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Categories of Stress Management Techniques

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In compiling an extensive list of coping and stress management ideas, I realized that they all seem to fall into one of two categories: dealing with stress you already have, and avoiding new stress (or, minimizing it).

Let’s face it, some stress cannot be avoided. “Living a stress-free life” is a wonderful notion, but stuff happens over which we have no control. Perhaps we should change our perception and strive to “live a stress-minimized life” instead. Changing that one word in the dream lowers the bar and removes the pressure, which is a good example of avoiding new stress!

I think it’s important, however, to understand the two coping categories in order to put the topic in perspective so it seems less daunting. After all, if you try too hard to reduce your stress, that in and of itself can be stressful. The concept of only two types of strategies makes it sound easier and more manageable.

For purposes of illustration, let’s look at some examples of each type of technique. Forgiveness is a way of reducing stress that you already have because it frees you from things that are upsetting you. Exercise and mediation both take your mind off troubles, which is a way of coping with those troubles. They also have physiological benefits that help you to deal with the physical effects of stress on your body.

What about maintaining a positive attitude and steering clear of arguments with your spouse? It seems to me that those are good examples of avoiding new stress; if you maintain a positive attitude, things that might have otherwise bothered you will just pass on by. Arguments with anyone are stressful; arguments with your spouse are even more stressful. If you can decide that some things just aren’t worth it and then agree to disagree, you can end the argument with tempers and egos intact and without stressful baggage.

I will submit, however, that some techniques could be considered “crossovers,” in that they both reduce current stress and help you avoid new stress.

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EmpowHER Guest

Thanks for your article on some excellent stress management techniques. I also find it very helpful to use a stress diary. I find that a stress diary is a great way to construct stress management goals and also to identify what is causing stress (sometimes an issue for chronic stress which can be deceptive) and how you react to stress.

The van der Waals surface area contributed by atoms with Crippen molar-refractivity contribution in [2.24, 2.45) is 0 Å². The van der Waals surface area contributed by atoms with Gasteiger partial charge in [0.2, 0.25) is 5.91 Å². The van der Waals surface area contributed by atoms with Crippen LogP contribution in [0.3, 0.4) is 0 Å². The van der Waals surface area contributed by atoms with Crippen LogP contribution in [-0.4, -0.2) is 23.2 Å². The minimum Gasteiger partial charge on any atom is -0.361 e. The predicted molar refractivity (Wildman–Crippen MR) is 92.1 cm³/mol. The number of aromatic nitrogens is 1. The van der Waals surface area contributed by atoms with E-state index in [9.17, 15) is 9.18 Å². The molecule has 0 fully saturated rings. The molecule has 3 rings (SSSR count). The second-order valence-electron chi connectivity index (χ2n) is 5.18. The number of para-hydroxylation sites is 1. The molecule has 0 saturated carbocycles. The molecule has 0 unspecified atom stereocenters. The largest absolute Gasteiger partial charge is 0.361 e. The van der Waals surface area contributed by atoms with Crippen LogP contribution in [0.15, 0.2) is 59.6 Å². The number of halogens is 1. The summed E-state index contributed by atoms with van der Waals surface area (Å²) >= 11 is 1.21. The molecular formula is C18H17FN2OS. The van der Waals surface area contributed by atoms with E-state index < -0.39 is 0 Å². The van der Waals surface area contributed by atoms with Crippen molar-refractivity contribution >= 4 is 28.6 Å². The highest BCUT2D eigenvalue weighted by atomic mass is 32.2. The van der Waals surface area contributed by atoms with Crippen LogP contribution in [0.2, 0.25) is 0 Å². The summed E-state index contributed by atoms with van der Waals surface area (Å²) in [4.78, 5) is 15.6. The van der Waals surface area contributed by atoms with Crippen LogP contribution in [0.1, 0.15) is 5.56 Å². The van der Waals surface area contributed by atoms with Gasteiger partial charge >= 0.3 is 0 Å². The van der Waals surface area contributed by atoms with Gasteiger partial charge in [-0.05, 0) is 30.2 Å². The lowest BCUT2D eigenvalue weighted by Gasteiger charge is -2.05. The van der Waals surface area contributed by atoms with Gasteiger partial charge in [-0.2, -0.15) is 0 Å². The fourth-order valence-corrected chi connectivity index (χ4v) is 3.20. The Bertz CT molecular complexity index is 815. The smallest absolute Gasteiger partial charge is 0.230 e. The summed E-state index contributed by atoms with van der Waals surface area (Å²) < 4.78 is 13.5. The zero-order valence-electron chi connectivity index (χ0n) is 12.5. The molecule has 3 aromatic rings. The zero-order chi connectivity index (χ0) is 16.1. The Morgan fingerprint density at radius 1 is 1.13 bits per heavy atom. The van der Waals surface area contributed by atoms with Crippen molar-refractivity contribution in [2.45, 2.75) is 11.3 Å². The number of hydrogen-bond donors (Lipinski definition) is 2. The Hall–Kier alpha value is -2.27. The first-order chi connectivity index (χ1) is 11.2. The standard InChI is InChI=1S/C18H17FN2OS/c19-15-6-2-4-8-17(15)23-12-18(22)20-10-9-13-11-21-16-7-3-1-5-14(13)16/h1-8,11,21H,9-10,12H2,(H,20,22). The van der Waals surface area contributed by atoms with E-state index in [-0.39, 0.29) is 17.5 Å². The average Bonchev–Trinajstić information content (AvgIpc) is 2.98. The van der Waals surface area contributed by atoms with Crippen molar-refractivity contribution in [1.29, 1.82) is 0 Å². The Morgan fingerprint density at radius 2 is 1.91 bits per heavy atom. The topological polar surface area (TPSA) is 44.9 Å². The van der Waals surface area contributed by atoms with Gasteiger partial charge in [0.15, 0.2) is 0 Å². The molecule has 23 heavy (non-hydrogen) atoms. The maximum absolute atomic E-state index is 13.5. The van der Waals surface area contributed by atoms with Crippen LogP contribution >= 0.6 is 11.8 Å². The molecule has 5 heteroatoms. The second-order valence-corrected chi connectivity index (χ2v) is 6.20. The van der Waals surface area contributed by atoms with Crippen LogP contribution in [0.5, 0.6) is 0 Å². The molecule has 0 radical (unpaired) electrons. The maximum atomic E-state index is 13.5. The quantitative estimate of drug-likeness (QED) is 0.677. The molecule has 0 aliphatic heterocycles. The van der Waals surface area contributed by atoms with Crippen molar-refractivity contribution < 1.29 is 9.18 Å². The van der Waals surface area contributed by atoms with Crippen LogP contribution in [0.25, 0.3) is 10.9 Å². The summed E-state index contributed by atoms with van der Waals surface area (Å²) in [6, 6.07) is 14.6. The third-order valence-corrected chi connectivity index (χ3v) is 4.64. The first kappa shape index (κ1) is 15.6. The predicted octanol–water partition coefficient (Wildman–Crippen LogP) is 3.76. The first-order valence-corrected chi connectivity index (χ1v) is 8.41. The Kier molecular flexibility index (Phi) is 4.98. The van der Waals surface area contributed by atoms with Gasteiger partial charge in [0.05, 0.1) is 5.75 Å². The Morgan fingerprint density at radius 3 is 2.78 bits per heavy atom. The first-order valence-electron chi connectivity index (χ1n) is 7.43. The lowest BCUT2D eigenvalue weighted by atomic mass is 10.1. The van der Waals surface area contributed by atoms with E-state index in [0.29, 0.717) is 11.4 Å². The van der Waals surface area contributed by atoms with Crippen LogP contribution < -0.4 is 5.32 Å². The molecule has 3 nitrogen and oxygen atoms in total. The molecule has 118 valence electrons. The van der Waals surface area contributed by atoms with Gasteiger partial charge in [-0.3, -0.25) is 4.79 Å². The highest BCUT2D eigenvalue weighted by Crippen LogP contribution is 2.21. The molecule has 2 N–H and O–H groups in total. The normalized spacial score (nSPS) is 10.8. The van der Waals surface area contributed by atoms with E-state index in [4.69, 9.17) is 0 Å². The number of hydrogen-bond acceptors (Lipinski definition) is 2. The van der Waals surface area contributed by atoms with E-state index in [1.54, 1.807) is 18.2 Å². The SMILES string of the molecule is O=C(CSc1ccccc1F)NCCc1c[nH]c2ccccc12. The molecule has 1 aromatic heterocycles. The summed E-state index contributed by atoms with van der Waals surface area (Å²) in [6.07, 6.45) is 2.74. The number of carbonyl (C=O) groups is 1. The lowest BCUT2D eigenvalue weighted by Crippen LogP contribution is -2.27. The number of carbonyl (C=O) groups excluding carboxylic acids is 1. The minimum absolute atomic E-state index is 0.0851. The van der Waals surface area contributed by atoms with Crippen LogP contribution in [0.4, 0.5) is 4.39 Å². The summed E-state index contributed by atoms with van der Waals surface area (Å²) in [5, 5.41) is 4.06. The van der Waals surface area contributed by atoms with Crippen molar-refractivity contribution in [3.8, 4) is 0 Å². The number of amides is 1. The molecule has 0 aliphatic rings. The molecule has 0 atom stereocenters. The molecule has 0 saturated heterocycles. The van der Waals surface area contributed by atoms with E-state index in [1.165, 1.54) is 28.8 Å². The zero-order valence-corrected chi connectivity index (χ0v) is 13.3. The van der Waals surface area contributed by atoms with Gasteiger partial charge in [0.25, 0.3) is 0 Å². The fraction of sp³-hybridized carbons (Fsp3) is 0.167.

You can download a stress diary, and start to collect objective data on your stress.

All the best in your stress management goals


May 2, 2010 - 11:27pm

what is stressful for one person is not necessarily stressful for another. Stress is defined as anything that requires adaptation or change of the organism.
There are all types of physical stressors--environmental (weather, toxins, pesticides, radiation and so on}. There are nutritional stressors, absence of adequate sleep, unhealthy habits and so on. Ones attitude and expectations can cause activation of the sympathetic nervous system for one person and not for another. Emotions can be a stressor--especially because most of us don't know how to handle them and spend more time tying to ignore them or pretend we're not feeling them--even happiness can be an issue or stressor leading to unhealthy responses.
I've operated a stress management clinic for over 20 years and have m any self help cds dealing with various aspects of stress, but one thing to remember is that stress can severely deplete the body's glutathione levels. And of course there's all kinds of stress such as pollution, habits such as smoking, drinking and so on, plus toxins in our food in addition to mental stressors. The body makes it's own glutathione but after age 20 it diminishes by a minimum of 10% each decade. Glutathione is responsible for protecting DNA, boosting immunity, reducing inflammation to name just a few things. Until three years ago there was nothing that could be done about it, today we now have a glutathione accelerator available.
I always said that the first defense against stress was deep breathing, but its actually glutathione.

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April 28, 2010 - 7:09pm
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We value and respect our HERWriters' experiences, but everyone is different. Many of our writers are speaking from personal experience, and what's worked for them may not work for you. Their articles are not a substitute for medical advice, although we hope you can gain knowledge from their insight.

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